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# Calculating VO2Max from race performances

Jack Hughes
Posts:

**1,262**
I've googled for a bit - but not come up with anything interesting....

There has been lots of research on working out VO2 Max from running performances, a good online resource is

http://www.runningforfitness.org/calc/vo2.php

But does anyone know of a similar body of research that gets your your cycling VO2Max from TT times?

And, for completeness, I guess swimming.

I'm just really after a way of comparing my relative performances at running with cycling etc - thinking that VO2Max would be pretty constant across the two disciplines - I have a feeling that I am far better a pushing myself when running, than when cycling.

Alternatively, I good set a suitable resistance on the turbo, and have a go for 5 mins, then work out my power to weight ratio and do something like:

VO2max = 12 * (w / kg) + 3.3

where "w" is the watts that I've averaged over the five minutes, and kg is my weight in kilos.

Not quite sure what sort of resistance to go for though...

There has been lots of research on working out VO2 Max from running performances, a good online resource is

http://www.runningforfitness.org/calc/vo2.php

But does anyone know of a similar body of research that gets your your cycling VO2Max from TT times?

And, for completeness, I guess swimming.

I'm just really after a way of comparing my relative performances at running with cycling etc - thinking that VO2Max would be pretty constant across the two disciplines - I have a feeling that I am far better a pushing myself when running, than when cycling.

Alternatively, I good set a suitable resistance on the turbo, and have a go for 5 mins, then work out my power to weight ratio and do something like:

VO2max = 12 * (w / kg) + 3.3

where "w" is the watts that I've averaged over the five minutes, and kg is my weight in kilos.

Not quite sure what sort of resistance to go for though...

0

## Comments

1,262OK. On the tacx web site is the "Astrandtest". This is a way of calculating your VO2Max from power, weight, age and heart rate (I expect age is to moderate the values of heart rate), so it is a function of power to weight ratio and heart rate aka exertion. I.e. the difference between effort in and power out.

The big grip I have with the flow is the poor quality manual. It has all the appearance of a google translation between Dutch and English. A first this was funny. But once you actually want to set it up to get something sensible out, then it starts to get annoying. This follows through to the english on the web site. So it took after 30 minutes to work out quite what the test is about, and 6 minutes to do the test.

To start with, I'm either a lot fitter than I thought or that these machines are designed for fat dutch people who've never seen a hill in their life. I went for the parameters for the "well trained cyclist". This doesn't mean that you got over 96% in your cycling proficiency test, but that you are fit. This is the fittest option. I choose a target power of 200 (the choice was from 200-225). This seems mighty low.. as I trundle along at about 230 usually... and I've seen someone in the willy-waving^Wwhat training have you done today thread bragging about doing a session at 500+ watts, so I've assumed that 230 is granny level.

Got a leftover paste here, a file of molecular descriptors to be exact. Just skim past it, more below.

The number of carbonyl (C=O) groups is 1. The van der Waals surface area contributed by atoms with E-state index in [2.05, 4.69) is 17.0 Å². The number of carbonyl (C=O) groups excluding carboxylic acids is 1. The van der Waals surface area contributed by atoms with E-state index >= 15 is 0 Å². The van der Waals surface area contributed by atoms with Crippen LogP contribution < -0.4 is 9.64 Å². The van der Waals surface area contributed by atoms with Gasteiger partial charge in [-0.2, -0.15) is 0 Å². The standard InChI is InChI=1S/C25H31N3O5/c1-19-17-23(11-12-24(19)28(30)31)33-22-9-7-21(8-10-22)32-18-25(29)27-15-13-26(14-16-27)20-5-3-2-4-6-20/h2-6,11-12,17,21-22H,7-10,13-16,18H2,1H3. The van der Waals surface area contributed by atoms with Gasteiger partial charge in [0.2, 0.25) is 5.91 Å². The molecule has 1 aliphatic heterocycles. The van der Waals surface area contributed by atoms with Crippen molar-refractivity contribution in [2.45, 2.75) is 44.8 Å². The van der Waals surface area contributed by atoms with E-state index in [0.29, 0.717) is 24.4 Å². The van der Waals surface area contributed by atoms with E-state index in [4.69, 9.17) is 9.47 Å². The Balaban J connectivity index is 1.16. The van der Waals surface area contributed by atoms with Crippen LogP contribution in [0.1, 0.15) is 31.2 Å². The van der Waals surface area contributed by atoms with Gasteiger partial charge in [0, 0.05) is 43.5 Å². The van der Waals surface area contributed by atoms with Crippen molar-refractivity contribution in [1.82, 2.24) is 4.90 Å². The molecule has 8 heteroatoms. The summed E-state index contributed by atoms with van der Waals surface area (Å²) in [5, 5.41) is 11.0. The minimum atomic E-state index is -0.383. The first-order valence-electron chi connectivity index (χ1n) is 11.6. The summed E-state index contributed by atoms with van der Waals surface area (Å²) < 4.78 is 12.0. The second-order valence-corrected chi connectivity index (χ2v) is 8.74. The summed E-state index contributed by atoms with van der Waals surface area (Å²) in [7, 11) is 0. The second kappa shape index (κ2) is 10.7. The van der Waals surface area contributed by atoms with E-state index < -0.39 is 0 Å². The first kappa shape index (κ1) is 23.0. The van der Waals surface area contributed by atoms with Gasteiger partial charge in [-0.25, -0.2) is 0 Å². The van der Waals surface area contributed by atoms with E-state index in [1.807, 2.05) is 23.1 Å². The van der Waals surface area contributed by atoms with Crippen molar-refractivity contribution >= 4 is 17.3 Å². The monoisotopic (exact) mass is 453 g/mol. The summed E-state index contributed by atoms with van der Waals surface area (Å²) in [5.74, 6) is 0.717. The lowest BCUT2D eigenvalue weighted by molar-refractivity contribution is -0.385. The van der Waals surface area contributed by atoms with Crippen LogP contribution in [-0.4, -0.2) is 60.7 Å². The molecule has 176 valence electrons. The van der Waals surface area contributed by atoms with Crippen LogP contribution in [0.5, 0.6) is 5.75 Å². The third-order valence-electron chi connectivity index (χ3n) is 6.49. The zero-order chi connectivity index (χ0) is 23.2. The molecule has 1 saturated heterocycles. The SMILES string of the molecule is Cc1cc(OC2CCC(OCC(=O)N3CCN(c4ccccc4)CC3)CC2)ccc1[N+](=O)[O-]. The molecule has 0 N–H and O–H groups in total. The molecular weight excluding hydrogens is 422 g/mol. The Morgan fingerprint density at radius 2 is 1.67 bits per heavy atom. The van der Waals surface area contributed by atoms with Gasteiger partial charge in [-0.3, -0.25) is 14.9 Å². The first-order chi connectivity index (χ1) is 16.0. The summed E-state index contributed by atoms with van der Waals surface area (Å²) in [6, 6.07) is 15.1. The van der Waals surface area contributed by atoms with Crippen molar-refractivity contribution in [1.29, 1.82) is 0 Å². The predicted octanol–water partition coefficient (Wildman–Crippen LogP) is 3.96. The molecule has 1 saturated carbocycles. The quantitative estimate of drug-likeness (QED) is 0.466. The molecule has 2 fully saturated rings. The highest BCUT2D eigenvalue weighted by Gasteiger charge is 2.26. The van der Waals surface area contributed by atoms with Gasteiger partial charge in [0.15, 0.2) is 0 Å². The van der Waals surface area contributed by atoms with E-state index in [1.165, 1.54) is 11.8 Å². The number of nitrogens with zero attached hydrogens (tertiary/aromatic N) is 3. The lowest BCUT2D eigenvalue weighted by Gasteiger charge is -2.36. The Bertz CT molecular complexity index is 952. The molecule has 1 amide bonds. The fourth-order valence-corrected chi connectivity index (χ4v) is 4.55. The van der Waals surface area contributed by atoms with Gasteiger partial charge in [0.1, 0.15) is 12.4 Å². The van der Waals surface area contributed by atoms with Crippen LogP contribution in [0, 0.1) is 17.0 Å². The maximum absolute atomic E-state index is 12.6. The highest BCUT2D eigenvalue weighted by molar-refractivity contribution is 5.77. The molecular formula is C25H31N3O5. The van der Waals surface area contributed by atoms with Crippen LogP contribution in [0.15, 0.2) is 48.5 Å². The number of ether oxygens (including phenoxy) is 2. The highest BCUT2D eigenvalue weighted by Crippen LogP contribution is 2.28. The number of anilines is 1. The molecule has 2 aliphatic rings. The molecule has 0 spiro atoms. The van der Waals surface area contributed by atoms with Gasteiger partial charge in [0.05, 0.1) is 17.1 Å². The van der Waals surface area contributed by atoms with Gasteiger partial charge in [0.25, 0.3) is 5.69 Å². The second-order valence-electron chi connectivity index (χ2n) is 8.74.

Any way, you keep a constant cadence (82) and a constant power (200). Do this for six minutes, and take your average heart rate over the last minute. Firstly, I had to choose a really low gear on my bike to be able to keep down to 200 watts at 80 rpm, so the heart rate was pretty flat all the way through - at 130 bpm - I hardly start to sweat at this rate.

Anyway, I've pumped the data into the system at it comes out at a VO2 Max of 58. Which I do not believe for a start (my running VO2 max is 50, which I have a lot more confidence in - again, done using the calculate VO2 max from performance, rather than in a lab).

I will have another go at 250 watts, and see what happens to the formula.

(The purpose of this exercise is to work out suitable values for training at - i.e. around the LV thresholds - i.e. I'm try to convert Jack Daniels methods into cycling - but rather than doing it with speed (because you have gears on the bike!), I'm trying to do it with watts - so I want a range of watts to train at. I'm sure this has all been done elsewhere, but it is tipping down so I can't train outside, so I'm playing with the turbo. And having a nice time.

Then I'll go back to the formula I mentioned in the first post, as I think I can see how I can translate it to the turbo (the original article talked about going up a hill for five minutes to get the measurements).

1,262This gives a VO2 Max of 56 or 57 (depending on whether I use my weight at the time of the test, or my "empty" weight, first thing in the morning - i.e. either 75 or 76 kgs.

Again, this is suspiciously high. According to the 12 * PWR + 3.3 formula, I should be able to push 300 watts for 5 mins.

At least I'm sweating all over the keyboard.

I'm just going to use 300w as my VO2 Max level, then set values accordingly (i.e. % of VO2max power) to get some training paces. Dunno if it makes sense to do it that way.. but...

I really ought to go and read Mr Friel's book, and see what he says - but I've got so many to work my way through, and what will training... I've still not even finished Conehead's penny dreadful. The second one will be out before I get through it.